• GeekKnitter

    Boofheadism… my new word for the day!

    I love to watch sports. It seems like every couple of years I find another one to be interested in. Motorcycle racing, Formula 1, track and field, hockey, soccer… I like the competition, the intense focus, and the times I can see athletes who take such joy in competing.

  • Sarah

    I’ll overlook the cricket comment to say yay! on the Featherweight and having just knit to the Spain v Switzerland game I certainly agree sport is an ideal knitting companion though my ears are happy not to be listening to the horns now 🙂

  • travellersyarn

    The cardi looks amazing, and I would like to see it modelled.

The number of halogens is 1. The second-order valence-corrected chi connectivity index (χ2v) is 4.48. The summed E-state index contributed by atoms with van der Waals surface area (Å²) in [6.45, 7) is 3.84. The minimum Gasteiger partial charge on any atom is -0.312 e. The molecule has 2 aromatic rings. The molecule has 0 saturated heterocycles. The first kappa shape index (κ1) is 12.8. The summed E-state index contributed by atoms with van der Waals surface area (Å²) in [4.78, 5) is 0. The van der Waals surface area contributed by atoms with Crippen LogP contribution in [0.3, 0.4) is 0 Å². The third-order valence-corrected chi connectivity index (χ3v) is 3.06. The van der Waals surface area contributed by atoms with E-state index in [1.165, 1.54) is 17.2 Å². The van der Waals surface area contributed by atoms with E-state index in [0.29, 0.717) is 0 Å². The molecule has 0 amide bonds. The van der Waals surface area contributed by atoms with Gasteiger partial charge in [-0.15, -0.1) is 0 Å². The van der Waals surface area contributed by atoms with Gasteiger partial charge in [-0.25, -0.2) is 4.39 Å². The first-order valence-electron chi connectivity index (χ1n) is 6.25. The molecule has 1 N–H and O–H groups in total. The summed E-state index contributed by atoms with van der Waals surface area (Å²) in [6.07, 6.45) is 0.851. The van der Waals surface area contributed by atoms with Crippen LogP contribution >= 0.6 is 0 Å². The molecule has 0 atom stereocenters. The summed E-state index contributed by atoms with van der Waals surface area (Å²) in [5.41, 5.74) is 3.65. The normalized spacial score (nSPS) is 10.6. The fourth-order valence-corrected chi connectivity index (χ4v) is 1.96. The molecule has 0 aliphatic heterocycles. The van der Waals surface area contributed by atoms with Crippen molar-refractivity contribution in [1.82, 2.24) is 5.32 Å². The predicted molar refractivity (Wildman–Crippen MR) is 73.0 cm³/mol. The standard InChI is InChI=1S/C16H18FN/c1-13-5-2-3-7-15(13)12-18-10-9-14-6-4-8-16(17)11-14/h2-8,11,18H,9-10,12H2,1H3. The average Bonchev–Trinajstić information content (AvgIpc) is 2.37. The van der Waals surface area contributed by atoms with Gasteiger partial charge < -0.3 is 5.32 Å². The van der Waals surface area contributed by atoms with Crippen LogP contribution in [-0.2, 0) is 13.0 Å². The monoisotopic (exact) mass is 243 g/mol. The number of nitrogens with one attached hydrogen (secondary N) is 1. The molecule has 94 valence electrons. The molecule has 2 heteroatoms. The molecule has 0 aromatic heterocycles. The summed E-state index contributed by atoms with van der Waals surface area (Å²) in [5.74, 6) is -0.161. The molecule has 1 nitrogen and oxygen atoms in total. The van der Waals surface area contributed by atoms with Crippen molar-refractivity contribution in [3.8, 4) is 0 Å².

I am quite the sports spectator – grew up watching Rugby, love going to a Swans game, and one of my good uni memories was waking up at 4 am for the World Cup final and drinking lots of Baileys in my coffee. I’d fallen down a hill (slipped on frosty Canberra lawn) on the way there, and had grass stains on my jeans, but that didn’t diminish the fun.

  • kgirlknits

    beautiful featherweight – hooray for leaving Sleevland 😉